A group of international researchers has performed the first prospective epigenome-wide analysis of DNA methylation in relation to incident CHD in the Asian population. Their findings were published in Epidemiology and Global Health, Genetics and Genomics.
Coronary Heart Disease and DNA methylation
Coronary heart disease (CHD) is a major contributor to global mortality and morbidity. In total, an estimated 3.8 million men and 3.4 million women die each year from CHD. Despite progress being made in preventing CHD, more targeted approaches are needed to further reduce CHD incidence. As a result, researchers are exploring other mechanisms, such as DNA methylation, to help prevent the disease.
Methylation of DNA at cytosine-phosphate-guanine (GpG) dinucleotides is a stable epigenetic regulatory mechanism. DNA methylation at CpG sites is dependent on both environmental factors and genetic variation.
In vitro and animal-based studies have shown that DNA methylation changes are involved in the development of CHD. Moreover, large-scale population studies have provided evidence that risk factors for CHD, such as smoking, obesity and hypertension, are linked to persistent differences in leukocyte DNA methylation. Therefore, researchers hope that identifying environmentally responsive genetic loci where DNA methylation is associated with CHD may reveal novel pathways or therapeutic targets for CHD.
In this study, the researchers carried out the first prospective epigenome-wide analysis of DNA methylation in incident CHD in the Asian population. The team conducted a nested case-control study comprising incident CHD cases and matched controls. Methylation levels of baseline blood leukocyte DNA were also measured. Following that, the team performed single CpG site association analysis and network approaches to identify CHD-associated CpG sites and co-methylation gene modules.
Results of epigenome-wide analysis of DNA methylation sites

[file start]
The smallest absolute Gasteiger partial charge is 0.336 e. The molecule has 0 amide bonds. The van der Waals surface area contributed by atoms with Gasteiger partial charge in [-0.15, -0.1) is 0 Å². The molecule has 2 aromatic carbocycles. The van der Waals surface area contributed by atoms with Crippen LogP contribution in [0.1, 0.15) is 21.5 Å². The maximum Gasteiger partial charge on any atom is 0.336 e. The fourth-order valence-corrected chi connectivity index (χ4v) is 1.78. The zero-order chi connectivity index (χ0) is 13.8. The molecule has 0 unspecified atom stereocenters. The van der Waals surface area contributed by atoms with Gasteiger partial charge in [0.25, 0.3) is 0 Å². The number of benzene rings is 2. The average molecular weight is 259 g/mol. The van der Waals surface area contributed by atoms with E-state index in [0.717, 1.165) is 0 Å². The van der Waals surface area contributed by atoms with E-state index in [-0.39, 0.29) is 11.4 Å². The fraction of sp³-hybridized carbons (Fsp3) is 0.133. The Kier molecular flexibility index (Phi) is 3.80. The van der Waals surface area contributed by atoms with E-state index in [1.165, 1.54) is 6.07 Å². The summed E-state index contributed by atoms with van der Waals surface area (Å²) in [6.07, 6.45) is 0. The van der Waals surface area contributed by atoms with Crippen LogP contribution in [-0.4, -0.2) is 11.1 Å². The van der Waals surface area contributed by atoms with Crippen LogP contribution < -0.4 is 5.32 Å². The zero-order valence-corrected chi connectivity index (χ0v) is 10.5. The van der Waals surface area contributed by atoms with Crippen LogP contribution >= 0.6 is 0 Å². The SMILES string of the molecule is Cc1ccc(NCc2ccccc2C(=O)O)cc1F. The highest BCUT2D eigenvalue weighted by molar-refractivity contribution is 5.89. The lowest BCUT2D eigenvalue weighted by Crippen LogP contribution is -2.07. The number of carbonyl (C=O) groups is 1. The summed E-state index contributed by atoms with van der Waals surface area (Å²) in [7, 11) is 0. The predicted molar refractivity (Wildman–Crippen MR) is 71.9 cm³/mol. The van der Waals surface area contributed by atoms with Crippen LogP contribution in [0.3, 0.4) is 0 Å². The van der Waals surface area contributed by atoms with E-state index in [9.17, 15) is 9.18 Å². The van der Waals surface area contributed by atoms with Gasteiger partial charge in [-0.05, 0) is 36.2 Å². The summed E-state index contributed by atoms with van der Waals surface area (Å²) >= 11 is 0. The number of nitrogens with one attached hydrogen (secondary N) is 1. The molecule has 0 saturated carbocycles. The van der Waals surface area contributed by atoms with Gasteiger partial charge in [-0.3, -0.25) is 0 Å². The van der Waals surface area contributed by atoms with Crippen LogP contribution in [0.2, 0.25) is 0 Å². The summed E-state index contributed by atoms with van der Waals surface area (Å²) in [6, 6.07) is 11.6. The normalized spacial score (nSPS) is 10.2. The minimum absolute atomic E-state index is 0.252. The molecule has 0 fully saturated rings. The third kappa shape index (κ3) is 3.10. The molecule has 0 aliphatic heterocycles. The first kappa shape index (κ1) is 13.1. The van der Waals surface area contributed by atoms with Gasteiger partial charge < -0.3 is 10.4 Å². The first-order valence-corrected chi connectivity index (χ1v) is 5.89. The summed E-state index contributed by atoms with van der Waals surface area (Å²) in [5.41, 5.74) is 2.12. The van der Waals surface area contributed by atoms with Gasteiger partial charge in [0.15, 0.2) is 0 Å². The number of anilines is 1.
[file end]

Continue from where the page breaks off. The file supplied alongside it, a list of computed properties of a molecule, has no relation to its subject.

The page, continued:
In total, 982 patients were included in the study, with an average age of 50.1 years. It was found that methylation levels at 25 CpG sites across the genome were associated with incident CHD. The team noted that an increase in levels of methylation of identified CpGs was associated with differences in CHD risk. These differences ranged from a 47% decrease to a 118% increase.
To assess the effect of environmental factors, such as smoking and blood pressure, on DNA methylation and CHD risk, the researchers carried out mediation analyses. Researchers typically employ mediation analyses to understand a known relationship by exploring the underlying mechanisms or process by which one variable influences another through a mediator variable. These analyses revealed that 28.5% of the increased CHD risk associated with smoking was mediated by methylation levels at the promoter region of the ANKS1A gene. Additionally, methylation levels at the promoter region of SNX30 were associated with increased blood pressure and subsequent risk of CHD.
The researcher’s epigenome-wide analysis has uncovered novel blood methylation alterations associated with incident CHD in the Asian population. Their work has also provided evidence of the possible epigenetic regulations associated with smoking- and blood pressure-related pathways on CHD risk. It is hoped that their work will reveal therapeutic targets that could be used to prevent CHD.
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